Meet the 2016 Olympics Refugee Team That Will Inspire the World
One year ago, Syrian refugee Yusra Mardini was swimming for her life in the Mediterranean Sea, desperate to escape her war torn country. This week, she will swim for gold at the 2016 Olympic Games in Rio de Janeiro, Brazil, not under the flag of her home country, but as part of the first-ever refugee team created by the Olympics’ governing board
Mardini is from Syria. Last August, Yusra and her sister Sarah fled Syria due to the violent ongoing war. Yusra was only 17. She and Sarah ran through Lebanon, Turkey, Greece, the Balkans, and Central Europe before settling safely in Germany. It took them a month, and they were lucky to escape capture and death at every single turn. Particularly when the dinghy they were sailing in with scores of other refugees began to sink. It was there, in the waters between Turkey and Greece, where Yusra and Sarah swam for their lives. They towed the dinghy and everyone on it to safety.
Yusra is 18 now and living happily in Germany with her family, according to The New York Times. She is grateful that she and Sarah were both competitive swimmers in Syria, and able to help that fateful day in the dinghy. But she is also the face of the newly formed Olympic Refugee Team – and only one story of extraordinary bravery.
The 10-person refugee athletic team, officially sanctioned by the International Olympic Committee, is the first of its kind. While refugee athletes have participated in past Olympic games, either on behalf of the country they resettled in or as part of a special “independent” category with no national identity, the 2016 team has a different mission. They want to represent the biggest flag in the world: the globe. Chosen from a pool of 43 candidates officially recognized by the United Nations as refugees, these are the 10 with the greatest Olympic potential, and their stories are just as powerful as Mardini’s:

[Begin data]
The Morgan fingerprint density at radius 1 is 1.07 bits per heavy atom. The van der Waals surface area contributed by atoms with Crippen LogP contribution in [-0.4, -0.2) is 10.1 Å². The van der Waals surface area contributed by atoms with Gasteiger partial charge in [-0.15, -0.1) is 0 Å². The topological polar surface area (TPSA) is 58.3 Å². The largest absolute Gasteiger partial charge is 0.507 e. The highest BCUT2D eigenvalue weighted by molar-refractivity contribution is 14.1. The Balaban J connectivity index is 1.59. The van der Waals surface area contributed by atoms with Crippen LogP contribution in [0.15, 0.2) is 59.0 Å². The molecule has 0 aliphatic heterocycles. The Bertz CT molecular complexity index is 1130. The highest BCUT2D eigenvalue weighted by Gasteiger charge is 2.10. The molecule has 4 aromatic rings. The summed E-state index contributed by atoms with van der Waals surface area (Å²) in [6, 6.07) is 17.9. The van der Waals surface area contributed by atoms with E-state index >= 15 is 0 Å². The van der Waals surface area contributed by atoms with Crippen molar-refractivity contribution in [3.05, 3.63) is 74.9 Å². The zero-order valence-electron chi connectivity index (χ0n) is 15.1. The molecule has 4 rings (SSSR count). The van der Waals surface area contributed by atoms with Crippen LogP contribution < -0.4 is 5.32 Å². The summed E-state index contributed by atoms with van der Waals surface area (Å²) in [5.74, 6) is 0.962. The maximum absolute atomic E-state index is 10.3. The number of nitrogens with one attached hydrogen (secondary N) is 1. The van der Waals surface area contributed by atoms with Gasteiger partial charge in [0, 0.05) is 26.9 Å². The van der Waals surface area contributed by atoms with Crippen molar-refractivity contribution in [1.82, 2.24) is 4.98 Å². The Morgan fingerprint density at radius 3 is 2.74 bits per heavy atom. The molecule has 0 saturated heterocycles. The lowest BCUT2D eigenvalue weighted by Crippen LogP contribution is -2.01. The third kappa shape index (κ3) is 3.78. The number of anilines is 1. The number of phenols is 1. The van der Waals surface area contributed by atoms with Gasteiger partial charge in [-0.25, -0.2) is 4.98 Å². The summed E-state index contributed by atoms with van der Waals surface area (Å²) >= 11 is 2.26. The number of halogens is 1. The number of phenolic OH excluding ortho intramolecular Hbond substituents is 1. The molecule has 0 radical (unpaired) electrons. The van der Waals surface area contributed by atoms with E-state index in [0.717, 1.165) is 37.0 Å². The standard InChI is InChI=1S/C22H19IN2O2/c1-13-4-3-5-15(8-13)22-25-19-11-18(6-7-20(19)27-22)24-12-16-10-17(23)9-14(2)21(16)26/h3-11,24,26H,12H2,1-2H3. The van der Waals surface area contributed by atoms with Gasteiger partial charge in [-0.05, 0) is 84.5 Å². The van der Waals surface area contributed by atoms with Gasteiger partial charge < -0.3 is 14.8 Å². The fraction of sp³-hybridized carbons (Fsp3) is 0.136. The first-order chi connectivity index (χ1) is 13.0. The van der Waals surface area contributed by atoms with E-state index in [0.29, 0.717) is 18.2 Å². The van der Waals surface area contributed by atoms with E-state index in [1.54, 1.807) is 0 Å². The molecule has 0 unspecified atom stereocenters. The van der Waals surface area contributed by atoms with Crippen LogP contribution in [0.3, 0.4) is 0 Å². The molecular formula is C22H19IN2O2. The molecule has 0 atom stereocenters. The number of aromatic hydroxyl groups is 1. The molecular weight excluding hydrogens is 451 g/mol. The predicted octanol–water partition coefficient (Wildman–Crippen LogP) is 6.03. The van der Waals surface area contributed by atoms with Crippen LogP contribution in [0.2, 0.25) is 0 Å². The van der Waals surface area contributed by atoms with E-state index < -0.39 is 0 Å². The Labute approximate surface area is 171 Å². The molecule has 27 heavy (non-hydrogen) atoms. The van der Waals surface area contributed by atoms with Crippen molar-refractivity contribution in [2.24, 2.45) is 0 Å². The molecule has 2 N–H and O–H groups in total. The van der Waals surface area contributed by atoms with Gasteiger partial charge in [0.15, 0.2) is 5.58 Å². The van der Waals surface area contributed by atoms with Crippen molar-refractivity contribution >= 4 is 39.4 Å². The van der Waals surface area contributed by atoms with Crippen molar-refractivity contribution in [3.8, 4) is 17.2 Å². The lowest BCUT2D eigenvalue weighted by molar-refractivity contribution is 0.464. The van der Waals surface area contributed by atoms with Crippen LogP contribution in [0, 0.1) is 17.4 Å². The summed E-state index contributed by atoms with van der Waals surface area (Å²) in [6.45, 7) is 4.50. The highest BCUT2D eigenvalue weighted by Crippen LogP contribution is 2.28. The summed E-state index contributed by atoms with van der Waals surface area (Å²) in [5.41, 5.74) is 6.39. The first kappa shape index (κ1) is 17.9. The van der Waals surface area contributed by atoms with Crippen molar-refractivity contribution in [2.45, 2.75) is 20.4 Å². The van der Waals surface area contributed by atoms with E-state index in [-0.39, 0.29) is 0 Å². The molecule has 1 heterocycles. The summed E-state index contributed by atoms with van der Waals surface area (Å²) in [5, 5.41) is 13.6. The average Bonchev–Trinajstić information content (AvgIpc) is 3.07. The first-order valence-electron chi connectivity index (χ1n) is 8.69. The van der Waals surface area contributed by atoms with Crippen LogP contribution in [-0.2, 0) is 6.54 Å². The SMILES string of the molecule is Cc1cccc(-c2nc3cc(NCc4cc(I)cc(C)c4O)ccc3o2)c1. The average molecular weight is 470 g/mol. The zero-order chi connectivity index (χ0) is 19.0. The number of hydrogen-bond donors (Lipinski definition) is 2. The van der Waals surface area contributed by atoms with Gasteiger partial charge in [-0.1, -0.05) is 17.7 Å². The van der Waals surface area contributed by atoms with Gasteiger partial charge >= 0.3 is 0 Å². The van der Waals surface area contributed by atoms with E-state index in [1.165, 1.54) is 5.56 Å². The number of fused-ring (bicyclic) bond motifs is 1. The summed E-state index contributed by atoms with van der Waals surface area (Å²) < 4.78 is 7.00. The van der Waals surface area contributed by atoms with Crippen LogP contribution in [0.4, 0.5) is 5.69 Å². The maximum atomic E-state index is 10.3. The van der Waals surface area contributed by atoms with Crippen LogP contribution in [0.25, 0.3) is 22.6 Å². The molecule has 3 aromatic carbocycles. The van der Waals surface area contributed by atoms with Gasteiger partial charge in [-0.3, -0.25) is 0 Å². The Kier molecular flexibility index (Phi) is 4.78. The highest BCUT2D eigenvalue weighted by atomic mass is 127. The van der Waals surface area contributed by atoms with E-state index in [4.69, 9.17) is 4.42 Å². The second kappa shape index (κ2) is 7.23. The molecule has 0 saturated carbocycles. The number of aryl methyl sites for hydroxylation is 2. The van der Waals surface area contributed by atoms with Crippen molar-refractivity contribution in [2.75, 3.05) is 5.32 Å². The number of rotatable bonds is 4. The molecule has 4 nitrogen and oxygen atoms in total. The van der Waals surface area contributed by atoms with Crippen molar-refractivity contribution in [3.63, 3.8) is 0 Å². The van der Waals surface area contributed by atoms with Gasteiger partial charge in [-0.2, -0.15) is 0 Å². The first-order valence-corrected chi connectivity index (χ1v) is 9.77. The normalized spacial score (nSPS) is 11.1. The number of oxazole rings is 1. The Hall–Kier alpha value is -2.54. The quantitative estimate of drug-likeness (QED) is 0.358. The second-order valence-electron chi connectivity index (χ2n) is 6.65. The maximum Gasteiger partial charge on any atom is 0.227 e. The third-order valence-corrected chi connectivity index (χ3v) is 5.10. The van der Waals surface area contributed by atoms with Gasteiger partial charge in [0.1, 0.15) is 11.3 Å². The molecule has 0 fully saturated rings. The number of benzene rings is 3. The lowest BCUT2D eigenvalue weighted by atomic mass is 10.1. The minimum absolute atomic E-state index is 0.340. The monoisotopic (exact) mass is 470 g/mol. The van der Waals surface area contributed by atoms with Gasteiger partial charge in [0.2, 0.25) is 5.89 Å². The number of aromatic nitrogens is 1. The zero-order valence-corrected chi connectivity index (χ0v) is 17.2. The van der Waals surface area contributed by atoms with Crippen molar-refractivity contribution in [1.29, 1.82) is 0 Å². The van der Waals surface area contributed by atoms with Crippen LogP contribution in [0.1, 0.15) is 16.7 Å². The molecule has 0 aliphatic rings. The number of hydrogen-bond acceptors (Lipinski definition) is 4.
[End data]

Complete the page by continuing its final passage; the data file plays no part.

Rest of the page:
Rami Anis is an internationally competitive swimmer originally from Syria. The 25-year-old also fled his homeland because of the war, but not because of the violence: he didn’t want to be forced into the army. He fled to Istanbul to live with his brother, but lives in Belgium now. “I’m very proud to be here,” he admitted in an IOC press conference this past Saturday. “But I feel a bit of sadness that I’m not participating as a Syrian.”
Popole Misenga is a 24-year-old Olympic Judoka. He is originally from Bukavu, the most war-torn part of the Democratic Republic of Congo. He was 9 when the civil war broke out and tried to flee with his family, only to get separated and spend 8 days hiding on his own in the jungle. He was rescued 8 days later, and ultimately fled to Brazil with fellow Judoka and teammate Yolande Bukasa Mabika. Misenga tearfully described the ordeal at the IOC press conference, saying “I have two brothers that I haven’t seen for years. I don’t remember their faces… I’m here in Brazil participating so that one day I can bring them to live with me here in Brazil.”
Yolande Bukasa Mabika is another Olympic Judoka from the Democratic Republic of Congo. She is also from Bukavu and fled the DRC because of its violent civil war. Mabika began her training at age 10 and originally represented the DRC in international competitions, but when her training conditions became dangerous due to the war she and Misenga fled to Brazil.